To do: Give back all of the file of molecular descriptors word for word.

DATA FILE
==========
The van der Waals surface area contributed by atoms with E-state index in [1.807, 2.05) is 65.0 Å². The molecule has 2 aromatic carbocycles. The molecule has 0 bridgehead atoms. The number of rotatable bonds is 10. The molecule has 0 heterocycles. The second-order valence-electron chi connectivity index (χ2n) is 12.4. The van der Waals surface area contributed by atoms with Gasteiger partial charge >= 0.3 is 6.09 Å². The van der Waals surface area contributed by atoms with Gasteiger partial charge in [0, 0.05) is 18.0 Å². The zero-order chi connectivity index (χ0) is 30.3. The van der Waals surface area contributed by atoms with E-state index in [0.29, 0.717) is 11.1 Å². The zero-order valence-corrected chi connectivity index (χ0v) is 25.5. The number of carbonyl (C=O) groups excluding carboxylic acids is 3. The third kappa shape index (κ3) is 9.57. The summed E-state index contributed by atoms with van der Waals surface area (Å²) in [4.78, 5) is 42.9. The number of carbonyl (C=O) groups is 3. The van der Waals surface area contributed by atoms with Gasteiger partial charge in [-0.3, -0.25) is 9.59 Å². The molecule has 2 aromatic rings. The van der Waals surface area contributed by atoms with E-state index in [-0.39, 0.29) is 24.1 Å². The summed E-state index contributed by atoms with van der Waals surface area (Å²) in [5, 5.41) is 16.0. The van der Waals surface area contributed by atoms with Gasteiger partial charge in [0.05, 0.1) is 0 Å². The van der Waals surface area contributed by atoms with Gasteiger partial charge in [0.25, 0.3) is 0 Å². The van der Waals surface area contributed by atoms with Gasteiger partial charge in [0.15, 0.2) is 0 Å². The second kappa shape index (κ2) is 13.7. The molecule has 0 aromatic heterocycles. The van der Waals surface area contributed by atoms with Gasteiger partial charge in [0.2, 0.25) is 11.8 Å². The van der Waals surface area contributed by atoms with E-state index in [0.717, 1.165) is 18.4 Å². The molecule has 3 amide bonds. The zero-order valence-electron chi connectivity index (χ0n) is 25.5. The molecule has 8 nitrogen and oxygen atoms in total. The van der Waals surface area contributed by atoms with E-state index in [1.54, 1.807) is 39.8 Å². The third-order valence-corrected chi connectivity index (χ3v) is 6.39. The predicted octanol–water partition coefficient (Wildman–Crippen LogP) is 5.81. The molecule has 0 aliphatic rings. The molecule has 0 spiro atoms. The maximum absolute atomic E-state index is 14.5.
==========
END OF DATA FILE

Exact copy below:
The van der Waals surface area contributed by atoms with E-state index in [1.807, 2.05) is 65.0 Å². The molecule has 2 aromatic carbocycles. The molecule has 0 bridgehead atoms. The number of rotatable bonds is 10. The molecule has 0 heterocycles. The second-order valence-electron chi connectivity index (χ2n) is 12.4. The van der Waals surface area contributed by atoms with Gasteiger partial charge >= 0.3 is 6.09 Å². The van der Waals surface area contributed by atoms with Gasteiger partial charge in [0, 0.05) is 18.0 Å². The zero-order chi connectivity index (χ0) is 30.3. The van der Waals surface area contributed by atoms with E-state index in [0.29, 0.717) is 11.1 Å². The zero-order valence-corrected chi connectivity index (χ0v) is 25.5. The number of carbonyl (C=O) groups excluding carboxylic acids is 3. The third kappa shape index (κ3) is 9.57. The summed E-state index contributed by atoms with van der Waals surface area (Å²) in [4.78, 5) is 42.9. The number of carbonyl (C=O) groups is 3. The van der Waals surface area contributed by atoms with Gasteiger partial charge in [-0.3, -0.25) is 9.59 Å². The molecule has 2 aromatic rings. The van der Waals surface area contributed by atoms with E-state index in [-0.39, 0.29) is 24.1 Å². The summed E-state index contributed by atoms with van der Waals surface area (Å²) in [5, 5.41) is 16.0. The van der Waals surface area contributed by atoms with Gasteiger partial charge in [0.05, 0.1) is 0 Å². The van der Waals surface area contributed by atoms with Gasteiger partial charge in [0.25, 0.3) is 0 Å². The van der Waals surface area contributed by atoms with Gasteiger partial charge in [0.15, 0.2) is 0 Å². The second kappa shape index (κ2) is 13.7. The molecule has 0 aromatic heterocycles. The van der Waals surface area contributed by atoms with Gasteiger partial charge in [0.2, 0.25) is 11.8 Å². The van der Waals surface area contributed by atoms with E-state index in [0.717, 1.165) is 18.4 Å². The molecule has 3 amide bonds. The zero-order valence-electron chi connectivity index (χ0n) is 25.5. The molecule has 8 nitrogen and oxygen atoms in total. The van der Waals surface area contributed by atoms with E-state index in [1.54, 1.807) is 39.8 Å². The third-order valence-corrected chi connectivity index (χ3v) is 6.39. The predicted octanol–water partition coefficient (Wildman–Crippen LogP) is 5.81. The molecule has 0 aliphatic rings. The molecule has 0 spiro atoms. The maximum absolute atomic E-state index is 14.5.